Babeu will Protect Coal and Jobs
CASA GRANDE – As Oregon becomes the first state in the nation to eliminate energy derived from coal-powered plants, Pinal County Sheriff Paul Babeu said he will fight any effort to bring that policy to Arizona.
Oregon’s move to end use of coal in energy production will eventually mean higher electric costs for consumers, said Babeu, the leading Republican candidate for Congressional District 1.
Closing coal mines means a direct loss of thousands of jobs in Navajo and Apache County. Once these unemployed workers leave the area for work, higher property taxes are needed to make up for the loss of billions in positive economic impact from coal. If that’s not enough, imagine 40-50 percent increase in your electric bill?”Babeu said.
Four coal-fired power plants sit in CD1 and provide electricity to hundreds of thousands of Arizona residents. In addition, the Navajo Generating Station and Black Mesa Coal Mine supply hundreds of jobs on the Navajo Nation. NGS is the source of power for the Central Arizona Project canal, which brings 1.5 million acre-feet of water from the Colorado River to Phoenix and Tucson regions. That is enough water to support 12 million Arizonans.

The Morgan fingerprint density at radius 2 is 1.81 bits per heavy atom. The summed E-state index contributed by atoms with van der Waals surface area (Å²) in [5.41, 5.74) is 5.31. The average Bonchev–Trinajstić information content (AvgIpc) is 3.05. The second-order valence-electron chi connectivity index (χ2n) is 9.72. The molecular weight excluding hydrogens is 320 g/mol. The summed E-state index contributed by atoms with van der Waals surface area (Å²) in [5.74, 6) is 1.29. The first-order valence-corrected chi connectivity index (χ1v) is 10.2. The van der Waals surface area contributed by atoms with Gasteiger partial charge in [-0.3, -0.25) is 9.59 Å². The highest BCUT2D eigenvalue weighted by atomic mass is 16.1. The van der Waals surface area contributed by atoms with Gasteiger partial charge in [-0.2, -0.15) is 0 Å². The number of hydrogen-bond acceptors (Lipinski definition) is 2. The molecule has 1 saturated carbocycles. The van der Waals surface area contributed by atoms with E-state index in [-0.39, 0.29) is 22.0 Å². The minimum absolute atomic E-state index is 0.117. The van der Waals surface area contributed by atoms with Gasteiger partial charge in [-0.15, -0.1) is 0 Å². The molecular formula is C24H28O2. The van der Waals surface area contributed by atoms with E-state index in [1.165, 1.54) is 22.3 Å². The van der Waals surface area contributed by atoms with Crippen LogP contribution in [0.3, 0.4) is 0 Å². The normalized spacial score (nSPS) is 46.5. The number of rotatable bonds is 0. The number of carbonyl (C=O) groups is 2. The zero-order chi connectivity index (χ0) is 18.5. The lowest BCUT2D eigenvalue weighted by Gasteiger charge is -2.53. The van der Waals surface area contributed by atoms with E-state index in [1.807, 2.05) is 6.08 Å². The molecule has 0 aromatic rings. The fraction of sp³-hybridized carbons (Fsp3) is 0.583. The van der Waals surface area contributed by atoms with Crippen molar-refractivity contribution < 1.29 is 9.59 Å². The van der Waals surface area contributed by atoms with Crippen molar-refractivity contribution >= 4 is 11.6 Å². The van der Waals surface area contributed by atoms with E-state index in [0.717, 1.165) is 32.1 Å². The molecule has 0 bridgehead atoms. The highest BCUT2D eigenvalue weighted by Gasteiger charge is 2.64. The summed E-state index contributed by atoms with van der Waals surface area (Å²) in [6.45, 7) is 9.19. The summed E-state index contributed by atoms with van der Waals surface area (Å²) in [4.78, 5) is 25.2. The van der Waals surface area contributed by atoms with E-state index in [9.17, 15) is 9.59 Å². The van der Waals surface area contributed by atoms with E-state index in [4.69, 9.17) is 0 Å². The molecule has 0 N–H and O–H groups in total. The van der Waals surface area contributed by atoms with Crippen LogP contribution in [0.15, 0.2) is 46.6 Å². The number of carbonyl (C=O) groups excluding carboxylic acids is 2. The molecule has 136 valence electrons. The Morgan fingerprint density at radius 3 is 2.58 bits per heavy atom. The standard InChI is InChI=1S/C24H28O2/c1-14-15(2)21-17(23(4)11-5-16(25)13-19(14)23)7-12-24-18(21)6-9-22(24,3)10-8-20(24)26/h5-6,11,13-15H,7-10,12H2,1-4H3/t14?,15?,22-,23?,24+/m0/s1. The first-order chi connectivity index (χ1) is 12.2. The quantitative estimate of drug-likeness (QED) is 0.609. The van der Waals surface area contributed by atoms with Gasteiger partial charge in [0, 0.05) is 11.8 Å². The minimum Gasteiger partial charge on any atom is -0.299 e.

Coal is an integral part of our water, energy supply and our economy,” Babeu said. “Closing those plants would be devastating to residents and businesses and require crippling rate increases.”
Babeu said his likely opponent in the general election, Republican-turned-independent-turned-Democrat Tom O’Halleran has been on both sides of this issue, saying he’s against coal while speaking to environmentalists, yet says he supports coal when speaking to local residents.
Mr. O’Halleran should tell the voters whether he stands with bureaucrats in Washington DC or the people of CD1,” Babeu said. “This is the No. 1 issue for the residents here and Mr. O’Halleran’s political double talk must end.”
Babeu is a veteran of the Iraq War and spent 20 years in the Army National Guard, rising to the rank of major. In addition, Babeu commanded 700 troops on the Arizona-Mexico border as part of Operation Jump Start, which helped reduce illegal immigration and drug smuggling by 94 percent in the Yuma Sector. He was first elected Pinal County Sheriff in 2008 and won reelection in 2012.